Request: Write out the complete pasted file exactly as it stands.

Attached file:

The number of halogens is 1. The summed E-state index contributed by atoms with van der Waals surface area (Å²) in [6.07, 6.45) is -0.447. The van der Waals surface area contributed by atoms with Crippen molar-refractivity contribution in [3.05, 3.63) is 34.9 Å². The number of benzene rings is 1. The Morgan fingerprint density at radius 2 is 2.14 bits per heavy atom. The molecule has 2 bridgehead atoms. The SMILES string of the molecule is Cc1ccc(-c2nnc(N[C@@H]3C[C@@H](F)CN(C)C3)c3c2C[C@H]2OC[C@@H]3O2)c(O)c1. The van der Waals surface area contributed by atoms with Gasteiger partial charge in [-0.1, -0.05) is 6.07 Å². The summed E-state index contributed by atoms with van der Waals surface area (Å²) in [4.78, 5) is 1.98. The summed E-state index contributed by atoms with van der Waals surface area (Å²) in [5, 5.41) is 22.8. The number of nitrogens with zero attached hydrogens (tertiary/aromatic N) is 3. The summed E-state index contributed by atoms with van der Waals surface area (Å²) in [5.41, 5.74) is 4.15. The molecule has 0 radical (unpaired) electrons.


The number of halogens is 1. The summed E-state index contributed by atoms with van der Waals surface area (Å²) in [6.07, 6.45) is -0.447. The van der Waals surface area contributed by atoms with Crippen molar-refractivity contribution in [3.05, 3.63) is 34.9 Å². The number of benzene rings is 1. The Morgan fingerprint density at radius 2 is 2.14 bits per heavy atom. The molecule has 2 bridgehead atoms. The SMILES string of the molecule is Cc1ccc(-c2nnc(N[C@@H]3C[C@@H](F)CN(C)C3)c3c2C[C@H]2OC[C@@H]3O2)c(O)c1. The van der Waals surface area contributed by atoms with Gasteiger partial charge in [-0.1, -0.05) is 6.07 Å². The summed E-state index contributed by atoms with van der Waals surface area (Å²) in [4.78, 5) is 1.98. The summed E-state index contributed by atoms with van der Waals surface area (Å²) in [5, 5.41) is 22.8. The number of nitrogens with zero attached hydrogens (tertiary/aromatic N) is 3. The summed E-state index contributed by atoms with van der Waals surface area (Å²) in [5.41, 5.74) is 4.15. The molecule has 0 radical (unpaired) electrons.